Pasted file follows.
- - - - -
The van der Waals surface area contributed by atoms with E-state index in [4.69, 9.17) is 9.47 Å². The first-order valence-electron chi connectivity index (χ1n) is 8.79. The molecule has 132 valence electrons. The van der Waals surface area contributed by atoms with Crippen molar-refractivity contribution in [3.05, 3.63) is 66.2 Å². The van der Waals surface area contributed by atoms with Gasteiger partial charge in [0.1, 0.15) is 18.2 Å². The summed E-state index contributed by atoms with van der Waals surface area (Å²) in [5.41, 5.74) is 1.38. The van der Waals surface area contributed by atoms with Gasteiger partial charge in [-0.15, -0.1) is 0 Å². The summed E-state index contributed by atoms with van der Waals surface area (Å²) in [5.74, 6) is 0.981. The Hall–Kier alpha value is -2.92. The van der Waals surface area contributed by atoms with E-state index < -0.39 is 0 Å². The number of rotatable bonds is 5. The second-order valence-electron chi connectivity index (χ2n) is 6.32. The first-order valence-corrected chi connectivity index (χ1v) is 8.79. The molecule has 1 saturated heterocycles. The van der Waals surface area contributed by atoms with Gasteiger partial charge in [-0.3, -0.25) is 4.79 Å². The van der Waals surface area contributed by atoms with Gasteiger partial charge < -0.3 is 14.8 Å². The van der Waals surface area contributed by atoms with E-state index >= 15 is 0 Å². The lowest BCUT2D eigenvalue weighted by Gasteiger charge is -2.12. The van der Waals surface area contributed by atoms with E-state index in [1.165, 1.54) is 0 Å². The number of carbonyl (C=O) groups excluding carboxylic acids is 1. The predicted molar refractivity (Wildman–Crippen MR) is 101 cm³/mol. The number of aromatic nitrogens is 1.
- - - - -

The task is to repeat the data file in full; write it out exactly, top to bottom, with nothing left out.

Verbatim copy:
The van der Waals surface area contributed by atoms with E-state index in [4.69, 9.17) is 9.47 Å². The first-order valence-electron chi connectivity index (χ1n) is 8.79. The molecule has 132 valence electrons. The van der Waals surface area contributed by atoms with Crippen molar-refractivity contribution in [3.05, 3.63) is 66.2 Å². The van der Waals surface area contributed by atoms with Gasteiger partial charge in [0.1, 0.15) is 18.2 Å². The summed E-state index contributed by atoms with van der Waals surface area (Å²) in [5.41, 5.74) is 1.38. The van der Waals surface area contributed by atoms with Gasteiger partial charge in [-0.15, -0.1) is 0 Å². The summed E-state index contributed by atoms with van der Waals surface area (Å²) in [5.74, 6) is 0.981. The Hall–Kier alpha value is -2.92. The van der Waals surface area contributed by atoms with E-state index < -0.39 is 0 Å². The number of rotatable bonds is 5. The second-order valence-electron chi connectivity index (χ2n) is 6.32. The first-order valence-corrected chi connectivity index (χ1v) is 8.79. The molecule has 1 saturated heterocycles. The van der Waals surface area contributed by atoms with Gasteiger partial charge in [-0.3, -0.25) is 4.79 Å². The van der Waals surface area contributed by atoms with Gasteiger partial charge < -0.3 is 14.8 Å². The van der Waals surface area contributed by atoms with E-state index >= 15 is 0 Å². The lowest BCUT2D eigenvalue weighted by Gasteiger charge is -2.12. The van der Waals surface area contributed by atoms with E-state index in [1.165, 1.54) is 0 Å². The number of carbonyl (C=O) groups excluding carboxylic acids is 1. The predicted molar refractivity (Wildman–Crippen MR) is 101 cm³/mol. The number of aromatic nitrogens is 1.